3. Learn from hence the impossibility of salvation by the way of the law, or keeping the commandments. Ye have heard yet but a part of the explication of one of these commands; but durst ye venture your salvation on the fulfilling of this one part of this one? How then can ye think to be capable enough for them all?

4. See the infinite obligations we lie under to Christ, for that he was made under the law, exactly fulfilled it in every point, and offers us his righteousness, whereby we may answer all the demands of the law in point of justification.

5. See the absolute need ye have of Christ. Look rightly on these commands as your creditors, behold the articles they charge on you as a just debt, and ye will see you must have a cautioner. Ye need Christ,

(1.) For justification and pardon, to remove the guilt ye have contracted. There is need of blood to wash away that guilt.

(2.) For sanctification. Here is the rule of your life. To each of these duties, and other duties, ye must set yourselves. Have ye not need of his spirit to strengthen, incline, and make you persevere therein?

II. What is Forbidden in the First Commandment.

II. I come now to the negative part of this command. 'The first command forbiddeth the denying, or not worshipping and glorifying the true God, as God, and our God; and the giving that worship and glory to any other which is due to him alone.'

There are three sins chiefly forbidden in this commandment.

1. Atheism. 2. Profaneness. 3. Idolatry.

II.1. Atheism is Forbidden in the First Commandment.

FIRST, Atheism is here forbidden. It is the denying of God, a sin that overturns all religion by the root, Prov. 30.6. It is twofold; speculative in the judgment, and practical ill the conversation.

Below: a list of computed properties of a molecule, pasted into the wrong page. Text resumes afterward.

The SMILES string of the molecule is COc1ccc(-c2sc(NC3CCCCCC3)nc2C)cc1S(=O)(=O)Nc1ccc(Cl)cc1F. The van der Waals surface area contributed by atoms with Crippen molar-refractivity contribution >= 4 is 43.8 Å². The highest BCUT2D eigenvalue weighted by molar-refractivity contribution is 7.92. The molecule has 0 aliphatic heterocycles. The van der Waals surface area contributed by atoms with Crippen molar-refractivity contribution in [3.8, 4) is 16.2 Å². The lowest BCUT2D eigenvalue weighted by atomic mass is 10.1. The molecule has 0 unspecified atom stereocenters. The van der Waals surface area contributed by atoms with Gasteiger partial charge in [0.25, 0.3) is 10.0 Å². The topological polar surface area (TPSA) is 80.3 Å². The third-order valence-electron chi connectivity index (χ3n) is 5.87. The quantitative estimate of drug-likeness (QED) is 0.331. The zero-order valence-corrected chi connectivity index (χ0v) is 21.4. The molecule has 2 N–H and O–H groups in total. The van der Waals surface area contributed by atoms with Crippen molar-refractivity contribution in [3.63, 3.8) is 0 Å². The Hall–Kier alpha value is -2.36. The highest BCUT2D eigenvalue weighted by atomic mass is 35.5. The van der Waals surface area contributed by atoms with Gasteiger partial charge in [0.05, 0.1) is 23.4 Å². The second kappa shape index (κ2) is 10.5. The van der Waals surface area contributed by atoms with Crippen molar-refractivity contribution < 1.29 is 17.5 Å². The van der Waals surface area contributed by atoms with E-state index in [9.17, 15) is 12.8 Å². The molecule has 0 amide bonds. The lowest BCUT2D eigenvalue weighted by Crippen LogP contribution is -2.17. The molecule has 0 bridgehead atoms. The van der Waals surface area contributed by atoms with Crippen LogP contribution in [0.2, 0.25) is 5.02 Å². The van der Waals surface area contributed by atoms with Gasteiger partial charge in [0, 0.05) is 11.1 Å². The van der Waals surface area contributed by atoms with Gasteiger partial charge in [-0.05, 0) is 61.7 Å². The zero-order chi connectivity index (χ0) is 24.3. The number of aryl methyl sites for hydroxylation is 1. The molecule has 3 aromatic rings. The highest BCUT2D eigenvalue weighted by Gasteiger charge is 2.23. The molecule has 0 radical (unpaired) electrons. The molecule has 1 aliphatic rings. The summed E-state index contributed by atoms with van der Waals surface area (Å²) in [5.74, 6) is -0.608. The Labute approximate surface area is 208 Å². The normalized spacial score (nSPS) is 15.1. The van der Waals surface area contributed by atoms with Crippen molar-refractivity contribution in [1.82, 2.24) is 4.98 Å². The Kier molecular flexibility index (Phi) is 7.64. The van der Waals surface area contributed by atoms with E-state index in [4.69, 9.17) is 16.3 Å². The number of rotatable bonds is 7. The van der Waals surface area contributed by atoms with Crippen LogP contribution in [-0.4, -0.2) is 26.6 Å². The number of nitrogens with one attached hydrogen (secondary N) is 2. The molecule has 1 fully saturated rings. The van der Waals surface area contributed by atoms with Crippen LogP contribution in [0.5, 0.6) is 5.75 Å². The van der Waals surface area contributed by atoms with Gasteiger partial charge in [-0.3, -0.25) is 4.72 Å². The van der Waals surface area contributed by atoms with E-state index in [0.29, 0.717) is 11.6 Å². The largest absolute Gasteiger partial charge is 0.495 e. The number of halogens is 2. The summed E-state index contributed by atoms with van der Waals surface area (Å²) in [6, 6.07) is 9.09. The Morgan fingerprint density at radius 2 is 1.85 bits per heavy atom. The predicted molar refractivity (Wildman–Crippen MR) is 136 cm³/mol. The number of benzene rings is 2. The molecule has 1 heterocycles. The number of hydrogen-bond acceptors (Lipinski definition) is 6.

First, There is a speculative atheism, which has its seat in the corrupt mind of man. It is also twofold; one striking simply at the being of a God, another at the being only of the true God manifested to us in his word. Both these are forbidden here; for the command says two things: 1. Thou shalt have a God. 2. Thou shalt have me for thy God.

1. Then there is an absolute speculative atheism, when men's hearts are so filled by Satan, that they do not believe there is a God at all, Psalm 14.1. I do not think that any person can arrive at a constant, habitual, uninterrupted atheism of this sort, more than they can destroy the being of their own souls, God has so interwoven the notion of his being with the very make of the soul. But such a conclusion they may come to lay down, and labour habitually to maintain it against themselves and others. This is consummate atheism.

There is also an initial atheism; that is, doubting of the being of a God, the mind going from one side to another, doubting whether there be a God or not. This arises from man's natural corruption, and is often carried on by Satanical injections. We have all atheistical thoughts. They may be found both in godly and wicked men. But in the godly especially, as they arise from Satan, they will be found exceeding heavy and tormenting. Men may reason against them, but the best cure is prayer, with God's manifesting himself to the soul.

Atheism, less or more, is a dreadful sin. (1.) It is of a most malignant nature, striking at the very being of God, and so plucking up all religious worship and service to God by the roots: 'For he that cometh unto God, must believe that he is,' Heb. 11.6. (2.) It is most contrary to the light of nature, and does violence even to a natural conscience. It is a flying in the face of nature and revelation at once. (3.) It is destructive to human society: for take away the notion of a God from amongst men, there would be no living more than among wild beasts. Lastly, It is a sin whereof devils are not guilty; for, however they foster it among men, they yet believe and tremble, James 2.19. But if nothing else do, death and hell, where there are no atheists nor atheistical thoughts, will cure the disease.